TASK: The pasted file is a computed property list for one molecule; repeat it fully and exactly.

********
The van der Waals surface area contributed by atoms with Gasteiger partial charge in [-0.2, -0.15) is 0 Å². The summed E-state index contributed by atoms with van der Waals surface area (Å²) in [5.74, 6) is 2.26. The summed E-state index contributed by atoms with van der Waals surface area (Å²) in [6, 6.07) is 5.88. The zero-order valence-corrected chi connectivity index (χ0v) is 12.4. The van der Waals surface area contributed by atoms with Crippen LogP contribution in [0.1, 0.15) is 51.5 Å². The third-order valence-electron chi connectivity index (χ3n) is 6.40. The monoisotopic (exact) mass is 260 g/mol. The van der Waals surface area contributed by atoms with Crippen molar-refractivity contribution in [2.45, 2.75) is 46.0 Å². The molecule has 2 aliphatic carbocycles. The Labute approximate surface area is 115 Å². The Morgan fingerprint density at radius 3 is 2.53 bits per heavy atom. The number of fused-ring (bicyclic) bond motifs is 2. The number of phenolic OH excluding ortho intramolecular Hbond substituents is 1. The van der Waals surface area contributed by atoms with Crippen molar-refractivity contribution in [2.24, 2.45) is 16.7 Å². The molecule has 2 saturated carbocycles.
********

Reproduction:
The van der Waals surface area contributed by atoms with Gasteiger partial charge in [-0.2, -0.15) is 0 Å². The summed E-state index contributed by atoms with van der Waals surface area (Å²) in [5.74, 6) is 2.26. The summed E-state index contributed by atoms with van der Waals surface area (Å²) in [6, 6.07) is 5.88. The zero-order valence-corrected chi connectivity index (χ0v) is 12.4. The van der Waals surface area contributed by atoms with Crippen LogP contribution in [0.1, 0.15) is 51.5 Å². The third-order valence-electron chi connectivity index (χ3n) is 6.40. The monoisotopic (exact) mass is 260 g/mol. The van der Waals surface area contributed by atoms with Crippen molar-refractivity contribution in [2.45, 2.75) is 46.0 Å². The molecule has 2 aliphatic carbocycles. The Labute approximate surface area is 115 Å². The Morgan fingerprint density at radius 3 is 2.53 bits per heavy atom. The number of fused-ring (bicyclic) bond motifs is 2. The number of phenolic OH excluding ortho intramolecular Hbond substituents is 1. The van der Waals surface area contributed by atoms with Crippen molar-refractivity contribution in [2.24, 2.45) is 16.7 Å². The molecule has 2 saturated carbocycles.